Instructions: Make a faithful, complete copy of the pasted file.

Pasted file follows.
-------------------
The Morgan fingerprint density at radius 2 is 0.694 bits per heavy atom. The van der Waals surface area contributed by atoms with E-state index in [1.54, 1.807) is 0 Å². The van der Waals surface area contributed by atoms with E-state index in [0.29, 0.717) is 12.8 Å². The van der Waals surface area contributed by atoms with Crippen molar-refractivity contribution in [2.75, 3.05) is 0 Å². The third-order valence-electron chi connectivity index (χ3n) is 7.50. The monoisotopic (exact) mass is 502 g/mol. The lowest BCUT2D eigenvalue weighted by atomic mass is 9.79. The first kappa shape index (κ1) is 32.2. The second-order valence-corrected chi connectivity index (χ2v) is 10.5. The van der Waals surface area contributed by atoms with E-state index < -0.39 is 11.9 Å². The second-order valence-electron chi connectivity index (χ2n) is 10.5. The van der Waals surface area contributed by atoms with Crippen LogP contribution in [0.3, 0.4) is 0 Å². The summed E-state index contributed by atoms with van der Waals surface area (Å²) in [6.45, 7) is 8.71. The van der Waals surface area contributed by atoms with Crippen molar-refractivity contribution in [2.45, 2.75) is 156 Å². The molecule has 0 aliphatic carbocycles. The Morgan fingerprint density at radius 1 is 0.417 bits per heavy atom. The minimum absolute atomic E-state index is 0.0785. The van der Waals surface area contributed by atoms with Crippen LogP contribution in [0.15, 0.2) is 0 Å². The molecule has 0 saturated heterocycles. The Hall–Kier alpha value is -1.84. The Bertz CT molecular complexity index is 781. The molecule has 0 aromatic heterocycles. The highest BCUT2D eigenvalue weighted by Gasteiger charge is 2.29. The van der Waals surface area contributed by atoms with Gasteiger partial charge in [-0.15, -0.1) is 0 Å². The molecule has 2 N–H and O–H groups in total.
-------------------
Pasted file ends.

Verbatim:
The Morgan fingerprint density at radius 2 is 0.694 bits per heavy atom. The van der Waals surface area contributed by atoms with E-state index in [1.54, 1.807) is 0 Å². The van der Waals surface area contributed by atoms with E-state index in [0.29, 0.717) is 12.8 Å². The van der Waals surface area contributed by atoms with Crippen molar-refractivity contribution in [2.75, 3.05) is 0 Å². The third-order valence-electron chi connectivity index (χ3n) is 7.50. The monoisotopic (exact) mass is 502 g/mol. The lowest BCUT2D eigenvalue weighted by atomic mass is 9.79. The first kappa shape index (κ1) is 32.2. The second-order valence-corrected chi connectivity index (χ2v) is 10.5. The van der Waals surface area contributed by atoms with E-state index < -0.39 is 11.9 Å². The second-order valence-electron chi connectivity index (χ2n) is 10.5. The van der Waals surface area contributed by atoms with Crippen LogP contribution in [0.3, 0.4) is 0 Å². The summed E-state index contributed by atoms with van der Waals surface area (Å²) in [6.45, 7) is 8.71. The van der Waals surface area contributed by atoms with Crippen molar-refractivity contribution in [2.45, 2.75) is 156 Å². The molecule has 0 aliphatic carbocycles. The Morgan fingerprint density at radius 1 is 0.417 bits per heavy atom. The minimum absolute atomic E-state index is 0.0785. The van der Waals surface area contributed by atoms with Crippen LogP contribution in [0.15, 0.2) is 0 Å². The molecule has 0 saturated heterocycles. The Hall–Kier alpha value is -1.84. The Bertz CT molecular complexity index is 781. The molecule has 0 aromatic heterocycles. The highest BCUT2D eigenvalue weighted by Gasteiger charge is 2.29. The van der Waals surface area contributed by atoms with Gasteiger partial charge in [-0.15, -0.1) is 0 Å². The molecule has 2 N–H and O–H groups in total.